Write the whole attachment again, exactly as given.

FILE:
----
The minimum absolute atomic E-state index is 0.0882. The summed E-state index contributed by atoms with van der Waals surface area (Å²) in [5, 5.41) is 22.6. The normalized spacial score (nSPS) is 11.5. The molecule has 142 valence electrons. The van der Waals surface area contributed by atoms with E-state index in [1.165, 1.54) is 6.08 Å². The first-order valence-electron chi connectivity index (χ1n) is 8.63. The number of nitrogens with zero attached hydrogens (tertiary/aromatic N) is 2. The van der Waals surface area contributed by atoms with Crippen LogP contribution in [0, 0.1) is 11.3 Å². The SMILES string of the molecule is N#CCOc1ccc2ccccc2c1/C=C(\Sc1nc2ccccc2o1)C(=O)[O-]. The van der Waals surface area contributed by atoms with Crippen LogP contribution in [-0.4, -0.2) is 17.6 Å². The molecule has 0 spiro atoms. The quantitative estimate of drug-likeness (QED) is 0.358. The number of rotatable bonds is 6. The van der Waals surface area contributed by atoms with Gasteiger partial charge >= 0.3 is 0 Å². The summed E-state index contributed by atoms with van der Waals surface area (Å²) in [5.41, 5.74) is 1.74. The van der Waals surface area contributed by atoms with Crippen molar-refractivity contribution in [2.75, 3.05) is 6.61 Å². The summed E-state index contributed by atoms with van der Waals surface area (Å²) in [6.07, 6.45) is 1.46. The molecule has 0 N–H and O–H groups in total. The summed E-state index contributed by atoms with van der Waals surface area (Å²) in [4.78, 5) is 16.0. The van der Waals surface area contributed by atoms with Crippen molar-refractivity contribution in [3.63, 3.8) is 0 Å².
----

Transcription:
The minimum absolute atomic E-state index is 0.0882. The summed E-state index contributed by atoms with van der Waals surface area (Å²) in [5, 5.41) is 22.6. The normalized spacial score (nSPS) is 11.5. The molecule has 142 valence electrons. The van der Waals surface area contributed by atoms with E-state index in [1.165, 1.54) is 6.08 Å². The first-order valence-electron chi connectivity index (χ1n) is 8.63. The number of nitrogens with zero attached hydrogens (tertiary/aromatic N) is 2. The van der Waals surface area contributed by atoms with Crippen LogP contribution in [0, 0.1) is 11.3 Å². The SMILES string of the molecule is N#CCOc1ccc2ccccc2c1/C=C(\Sc1nc2ccccc2o1)C(=O)[O-]. The van der Waals surface area contributed by atoms with Crippen LogP contribution in [-0.4, -0.2) is 17.6 Å². The molecule has 0 spiro atoms. The quantitative estimate of drug-likeness (QED) is 0.358. The number of rotatable bonds is 6. The van der Waals surface area contributed by atoms with Gasteiger partial charge >= 0.3 is 0 Å². The summed E-state index contributed by atoms with van der Waals surface area (Å²) in [5.41, 5.74) is 1.74. The van der Waals surface area contributed by atoms with Crippen molar-refractivity contribution in [2.75, 3.05) is 6.61 Å². The summed E-state index contributed by atoms with van der Waals surface area (Å²) in [6.07, 6.45) is 1.46. The molecule has 0 N–H and O–H groups in total. The summed E-state index contributed by atoms with van der Waals surface area (Å²) in [4.78, 5) is 16.0. The van der Waals surface area contributed by atoms with Crippen molar-refractivity contribution in [3.63, 3.8) is 0 Å².